Former silicosis clients sue deceased Houston lawyer's firm
In life, famed trial lawyer John O'Quinn was seldom far removed from controversy. As it has turned out, even death hasn't changed things much.
The latest legal dust-up involving O'Quinn, who died in a one-car traffic accident in 2009, took place in mid-December when a group of 31 former silicosis clients accused his law firm of failing to pay them settlements made on their behalf, instead using the funds as seed money to help finance an effort to turn their illness into a mass tort by enlisting tens of thousands of additional clients.
The ex-clients involved in the federal lawsuit, all from Alabama and Mississippi, claim they legitimately suffer from the respiratory ailment, a serious if uncommon occupational disease which is caused by exposure to fine-grained industrial sand that is used for a variety of manufacturing purposes. That explains why some of the companies they sued were willing to settle when medical evidence of their illness was produced, or so they claim.
But rather than disburse the funds from those settlements, O'Quinn's firm allegedly used them to help cover the expenses of escalating the litigation into a major enterprise with the potential for hundreds of millions of dollars - if not billions - in massive global settlements.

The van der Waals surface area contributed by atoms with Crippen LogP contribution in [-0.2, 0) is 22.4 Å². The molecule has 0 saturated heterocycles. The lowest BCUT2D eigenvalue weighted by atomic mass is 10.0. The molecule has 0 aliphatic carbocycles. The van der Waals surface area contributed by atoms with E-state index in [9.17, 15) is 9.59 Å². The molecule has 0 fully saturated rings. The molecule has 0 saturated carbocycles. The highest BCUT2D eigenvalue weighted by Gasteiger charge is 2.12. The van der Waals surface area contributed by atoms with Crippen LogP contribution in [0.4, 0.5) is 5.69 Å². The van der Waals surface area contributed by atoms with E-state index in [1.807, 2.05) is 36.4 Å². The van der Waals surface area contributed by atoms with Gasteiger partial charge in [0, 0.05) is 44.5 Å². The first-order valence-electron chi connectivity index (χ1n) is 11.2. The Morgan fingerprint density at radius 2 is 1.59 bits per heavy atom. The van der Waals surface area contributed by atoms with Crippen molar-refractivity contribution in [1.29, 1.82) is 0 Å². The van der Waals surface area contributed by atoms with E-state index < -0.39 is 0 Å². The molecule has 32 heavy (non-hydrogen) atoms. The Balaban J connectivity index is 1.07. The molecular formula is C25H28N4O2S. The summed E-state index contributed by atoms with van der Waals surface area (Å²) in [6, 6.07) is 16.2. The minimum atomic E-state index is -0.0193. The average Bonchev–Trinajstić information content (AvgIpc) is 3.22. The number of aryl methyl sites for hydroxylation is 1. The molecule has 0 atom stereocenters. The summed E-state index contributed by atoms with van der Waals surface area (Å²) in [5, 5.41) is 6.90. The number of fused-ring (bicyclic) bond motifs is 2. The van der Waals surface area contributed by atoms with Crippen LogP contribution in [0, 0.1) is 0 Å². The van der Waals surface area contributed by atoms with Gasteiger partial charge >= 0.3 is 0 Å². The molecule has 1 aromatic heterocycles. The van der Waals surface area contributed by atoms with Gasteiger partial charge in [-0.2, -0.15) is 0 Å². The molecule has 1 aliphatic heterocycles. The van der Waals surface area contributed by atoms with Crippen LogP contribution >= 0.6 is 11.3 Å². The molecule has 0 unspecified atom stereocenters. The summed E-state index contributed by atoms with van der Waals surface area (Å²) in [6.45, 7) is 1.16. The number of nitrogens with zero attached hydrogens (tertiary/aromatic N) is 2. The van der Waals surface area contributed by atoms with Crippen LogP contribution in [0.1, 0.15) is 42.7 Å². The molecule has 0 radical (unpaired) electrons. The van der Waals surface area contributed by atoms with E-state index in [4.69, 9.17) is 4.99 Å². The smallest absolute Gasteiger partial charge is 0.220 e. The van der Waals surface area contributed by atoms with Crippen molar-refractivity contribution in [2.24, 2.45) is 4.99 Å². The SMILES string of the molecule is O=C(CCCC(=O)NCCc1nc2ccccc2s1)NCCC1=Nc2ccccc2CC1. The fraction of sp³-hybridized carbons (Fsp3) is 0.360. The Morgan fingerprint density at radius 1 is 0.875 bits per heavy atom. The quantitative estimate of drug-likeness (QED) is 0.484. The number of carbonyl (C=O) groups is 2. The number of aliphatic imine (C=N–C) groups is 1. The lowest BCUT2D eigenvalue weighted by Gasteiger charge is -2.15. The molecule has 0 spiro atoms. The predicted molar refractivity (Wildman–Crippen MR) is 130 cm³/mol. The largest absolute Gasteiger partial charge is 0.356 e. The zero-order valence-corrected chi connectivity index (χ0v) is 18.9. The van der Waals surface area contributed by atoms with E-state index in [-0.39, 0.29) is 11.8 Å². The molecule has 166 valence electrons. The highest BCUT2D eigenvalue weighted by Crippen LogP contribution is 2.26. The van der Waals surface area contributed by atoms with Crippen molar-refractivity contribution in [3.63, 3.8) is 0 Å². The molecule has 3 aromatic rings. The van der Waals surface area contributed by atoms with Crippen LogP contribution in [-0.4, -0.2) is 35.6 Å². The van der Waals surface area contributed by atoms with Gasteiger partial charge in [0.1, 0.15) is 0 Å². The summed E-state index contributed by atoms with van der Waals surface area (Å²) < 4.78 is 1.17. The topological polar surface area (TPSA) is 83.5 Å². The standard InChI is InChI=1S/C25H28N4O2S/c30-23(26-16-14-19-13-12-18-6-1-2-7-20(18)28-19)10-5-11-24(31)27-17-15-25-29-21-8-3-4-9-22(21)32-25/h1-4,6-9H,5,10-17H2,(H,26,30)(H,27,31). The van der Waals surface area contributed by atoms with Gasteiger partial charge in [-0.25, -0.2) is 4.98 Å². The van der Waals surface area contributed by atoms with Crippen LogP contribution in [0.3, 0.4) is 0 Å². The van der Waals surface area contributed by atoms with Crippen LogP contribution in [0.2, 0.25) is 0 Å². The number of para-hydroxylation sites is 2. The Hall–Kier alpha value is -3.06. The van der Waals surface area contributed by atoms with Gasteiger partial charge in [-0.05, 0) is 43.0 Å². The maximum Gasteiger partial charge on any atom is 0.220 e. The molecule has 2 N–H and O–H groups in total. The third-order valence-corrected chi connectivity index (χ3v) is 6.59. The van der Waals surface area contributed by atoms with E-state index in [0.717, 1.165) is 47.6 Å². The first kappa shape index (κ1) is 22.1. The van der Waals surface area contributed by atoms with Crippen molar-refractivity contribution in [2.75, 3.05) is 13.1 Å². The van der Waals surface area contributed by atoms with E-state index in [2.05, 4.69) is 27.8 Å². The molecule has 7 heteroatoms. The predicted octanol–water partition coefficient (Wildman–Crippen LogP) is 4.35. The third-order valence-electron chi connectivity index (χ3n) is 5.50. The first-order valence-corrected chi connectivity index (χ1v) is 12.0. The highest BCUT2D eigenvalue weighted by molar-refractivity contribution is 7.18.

Their Houston attorney, Lance Kassab, did not respond to an interview request. The complaint he filed in district court, however, explained his case.
"At the end of the day," the complaint states, "the (O'Quinn) firm and its attorneys placed their interests and the interests of the screening companies involved above those of its clients. This is the sad reality of O'Quinn's approach to mass-tort litigation and this is the story of the residual victims of that approach, their clients."
The lawsuit echoes that of 3,500 former breast-implant clients who sued O'Quinn claiming they had been overcharged for expenses involved in the law firm's signature mass tort. O'Quinn always denied it, but the trustee of his estate eventually settled the lawsuit for $46 million. This time, the ex-clients go much further.
In addition to not getting their settlement money, they allege that the law firm added frivolous and exorbitant sums to the expense ledger, failed to finalize settlements with some companies until it was too late to do so, paid improper referral fees to a medical screening company, failed to refund expense money and attorney fees the firm was given by other lawyers who had decided to withdraw from silica litigation, and allowed "legitimate" silicosis claims to be dismissed along with the thousands of baseless claims because it did not want to spend the time figuring out which of its clients actually were sick.
To that laundry list of allegations is added a coda perhaps even more interesting: These new plaintiffs essentially agree with the old accusations made against O'Quinn and other plaintiff lawyers involved in the silica litigation that the basis for the burgeoning mass tort was entirely bogus. Specifically, their lawsuit details what it calls an inappropriate and illegal relationship between O'Quinn and the medical screening companies who tested workers for impairment caused by their work in Gulf Coast shipyards and other industries. The result, the suit asserts, was that O'Quinn "multiplied the proceedings unreasonably and vexatiously" so as to provoke a large mass settlement rather than pursue legitimate individual cases